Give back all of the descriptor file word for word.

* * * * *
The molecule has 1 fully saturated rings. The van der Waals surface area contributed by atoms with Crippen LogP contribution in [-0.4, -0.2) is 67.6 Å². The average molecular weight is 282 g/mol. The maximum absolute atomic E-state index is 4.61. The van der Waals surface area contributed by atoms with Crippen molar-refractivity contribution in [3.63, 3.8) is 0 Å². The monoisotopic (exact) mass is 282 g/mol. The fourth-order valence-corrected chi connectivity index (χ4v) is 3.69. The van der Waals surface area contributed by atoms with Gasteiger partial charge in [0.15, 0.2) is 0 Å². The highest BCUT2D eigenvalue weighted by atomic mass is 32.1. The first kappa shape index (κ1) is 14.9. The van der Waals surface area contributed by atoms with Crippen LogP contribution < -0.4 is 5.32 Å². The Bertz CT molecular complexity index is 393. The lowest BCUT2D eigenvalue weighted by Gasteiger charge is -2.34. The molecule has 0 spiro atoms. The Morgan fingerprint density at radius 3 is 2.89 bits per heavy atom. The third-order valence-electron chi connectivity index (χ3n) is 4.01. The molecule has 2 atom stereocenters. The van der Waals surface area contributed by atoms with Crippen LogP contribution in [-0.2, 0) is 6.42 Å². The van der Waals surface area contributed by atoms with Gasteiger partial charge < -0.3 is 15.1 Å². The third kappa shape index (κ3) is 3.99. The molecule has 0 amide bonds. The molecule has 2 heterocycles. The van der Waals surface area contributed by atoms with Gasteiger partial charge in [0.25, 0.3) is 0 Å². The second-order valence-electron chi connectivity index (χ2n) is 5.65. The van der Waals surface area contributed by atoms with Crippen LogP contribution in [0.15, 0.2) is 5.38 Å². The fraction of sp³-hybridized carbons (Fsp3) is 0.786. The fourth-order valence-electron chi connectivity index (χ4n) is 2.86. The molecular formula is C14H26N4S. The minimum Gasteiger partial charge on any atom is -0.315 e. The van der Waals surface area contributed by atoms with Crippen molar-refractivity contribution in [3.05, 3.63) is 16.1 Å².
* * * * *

The molecule has 1 fully saturated rings. The van der Waals surface area contributed by atoms with Crippen LogP contribution in [-0.4, -0.2) is 67.6 Å². The average molecular weight is 282 g/mol. The maximum absolute atomic E-state index is 4.61. The van der Waals surface area contributed by atoms with Crippen molar-refractivity contribution in [3.63, 3.8) is 0 Å². The monoisotopic (exact) mass is 282 g/mol. The fourth-order valence-corrected chi connectivity index (χ4v) is 3.69. The van der Waals surface area contributed by atoms with Gasteiger partial charge in [0.15, 0.2) is 0 Å². The highest BCUT2D eigenvalue weighted by atomic mass is 32.1. The first kappa shape index (κ1) is 14.9. The van der Waals surface area contributed by atoms with Crippen LogP contribution < -0.4 is 5.32 Å². The Bertz CT molecular complexity index is 393. The lowest BCUT2D eigenvalue weighted by Gasteiger charge is -2.34. The molecule has 0 spiro atoms. The Morgan fingerprint density at radius 3 is 2.89 bits per heavy atom. The third-order valence-electron chi connectivity index (χ3n) is 4.01. The molecule has 2 atom stereocenters. The van der Waals surface area contributed by atoms with Crippen LogP contribution in [-0.2, 0) is 6.42 Å². The van der Waals surface area contributed by atoms with Gasteiger partial charge < -0.3 is 15.1 Å². The third kappa shape index (κ3) is 3.99. The molecule has 0 amide bonds. The molecule has 2 heterocycles. The van der Waals surface area contributed by atoms with Gasteiger partial charge in [0.25, 0.3) is 0 Å². The second-order valence-electron chi connectivity index (χ2n) is 5.65. The van der Waals surface area contributed by atoms with Crippen LogP contribution in [0.15, 0.2) is 5.38 Å². The fraction of sp³-hybridized carbons (Fsp3) is 0.786. The fourth-order valence-electron chi connectivity index (χ4n) is 2.86. The molecular formula is C14H26N4S. The minimum Gasteiger partial charge on any atom is -0.315 e. The van der Waals surface area contributed by atoms with Crippen molar-refractivity contribution in [3.05, 3.63) is 16.1 Å².